Hyginus Fabula 198:
Nisus, son of Mars, or as others say, of Deion, and king of the Megarians, is said to have had a purple lock of hair on his head. An oracle had told him that he would rule as long as he preserved that lock. When Minos, son of Jove, had come to attack him, Scylla, daughter of Nisus, fell in love with him at the instigation of Venus. To make him the victor, she cut the fatal lock from her sleeping father, and so Nisus was conquered by Minos. He said that holy Crete would not receive such a criminal. She threw herself into the sea to avoid pursuit [?]. Nisus, however, in pursuit of his daughter, was changed into a halliaetos, that is, a sea-eagle. Scylla, his daughter, was changed into a fish which they call the ciris, and today, if ever that bird sees the fish swimming, he dives into the water, seizes it, and rends it with his claws (original Latin).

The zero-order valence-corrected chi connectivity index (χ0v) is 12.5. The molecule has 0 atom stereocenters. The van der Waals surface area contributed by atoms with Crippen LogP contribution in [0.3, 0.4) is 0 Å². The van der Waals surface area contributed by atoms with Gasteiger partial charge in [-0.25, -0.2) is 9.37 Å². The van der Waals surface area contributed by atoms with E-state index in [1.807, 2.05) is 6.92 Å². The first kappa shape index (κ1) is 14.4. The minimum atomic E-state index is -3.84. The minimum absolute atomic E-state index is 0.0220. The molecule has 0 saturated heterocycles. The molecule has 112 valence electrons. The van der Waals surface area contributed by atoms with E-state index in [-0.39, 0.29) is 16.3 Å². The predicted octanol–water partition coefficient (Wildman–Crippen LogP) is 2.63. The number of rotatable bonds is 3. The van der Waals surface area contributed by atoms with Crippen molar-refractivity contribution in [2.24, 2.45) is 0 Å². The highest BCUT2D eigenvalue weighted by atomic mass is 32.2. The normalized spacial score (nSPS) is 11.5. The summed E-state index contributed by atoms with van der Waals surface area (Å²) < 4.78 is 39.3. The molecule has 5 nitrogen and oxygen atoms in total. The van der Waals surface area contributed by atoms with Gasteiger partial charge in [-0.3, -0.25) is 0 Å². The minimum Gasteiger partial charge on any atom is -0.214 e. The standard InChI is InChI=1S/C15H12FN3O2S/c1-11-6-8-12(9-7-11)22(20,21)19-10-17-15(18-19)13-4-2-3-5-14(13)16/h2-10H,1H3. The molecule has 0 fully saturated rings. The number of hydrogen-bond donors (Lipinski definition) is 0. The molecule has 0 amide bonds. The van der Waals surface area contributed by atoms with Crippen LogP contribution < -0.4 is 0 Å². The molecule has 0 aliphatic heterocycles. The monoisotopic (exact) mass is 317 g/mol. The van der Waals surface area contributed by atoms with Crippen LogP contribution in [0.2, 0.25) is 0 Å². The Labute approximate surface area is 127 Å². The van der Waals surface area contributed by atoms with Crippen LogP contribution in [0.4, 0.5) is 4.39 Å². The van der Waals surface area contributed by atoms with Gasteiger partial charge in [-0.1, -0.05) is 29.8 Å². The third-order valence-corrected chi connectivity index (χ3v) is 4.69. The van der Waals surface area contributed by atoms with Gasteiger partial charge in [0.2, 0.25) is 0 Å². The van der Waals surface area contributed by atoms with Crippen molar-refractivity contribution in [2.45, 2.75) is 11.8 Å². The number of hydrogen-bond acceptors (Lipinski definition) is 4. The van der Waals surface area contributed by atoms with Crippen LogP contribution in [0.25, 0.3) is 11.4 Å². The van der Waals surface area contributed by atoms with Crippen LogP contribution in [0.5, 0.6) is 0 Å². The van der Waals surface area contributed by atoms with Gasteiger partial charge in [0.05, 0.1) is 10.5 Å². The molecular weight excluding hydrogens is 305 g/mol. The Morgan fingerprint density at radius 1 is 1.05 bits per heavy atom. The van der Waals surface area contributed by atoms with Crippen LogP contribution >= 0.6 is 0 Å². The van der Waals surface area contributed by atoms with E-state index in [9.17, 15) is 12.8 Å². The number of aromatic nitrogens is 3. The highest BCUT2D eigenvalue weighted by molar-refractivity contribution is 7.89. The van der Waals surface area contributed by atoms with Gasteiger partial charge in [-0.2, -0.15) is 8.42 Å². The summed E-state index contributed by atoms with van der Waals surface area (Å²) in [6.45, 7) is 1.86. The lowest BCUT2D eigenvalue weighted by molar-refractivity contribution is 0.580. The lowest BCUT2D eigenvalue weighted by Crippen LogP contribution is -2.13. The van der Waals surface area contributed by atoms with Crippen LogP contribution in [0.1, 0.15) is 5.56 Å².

Ovid Ars Amatoria 1.331-32:
The Daughter (Scylla), having stolen the purple hair from Nisus, burdens the rabid dogs with her groin and loins (translated by Aaron J. Ivey).
Vergil Eclogues 6.74-77:
of Scylla, child of Nisus, who, ’tis said,
her fair white loins with barking monsters girt
vexed the Dulichian ships, and, in the deep
swift-eddying whirlpool, with her sea-dogs tore
the trembling mariners? (original Latin).
Vergil Ciris 54-91:
Edited by Aaron J. Ivey, Graduate Teaching Assistant, Department of Classics, University of Georgia, March 2016; Dan Mills, Graduate Teaching Assistant, Department of Classics, University of Georgia, March 2017.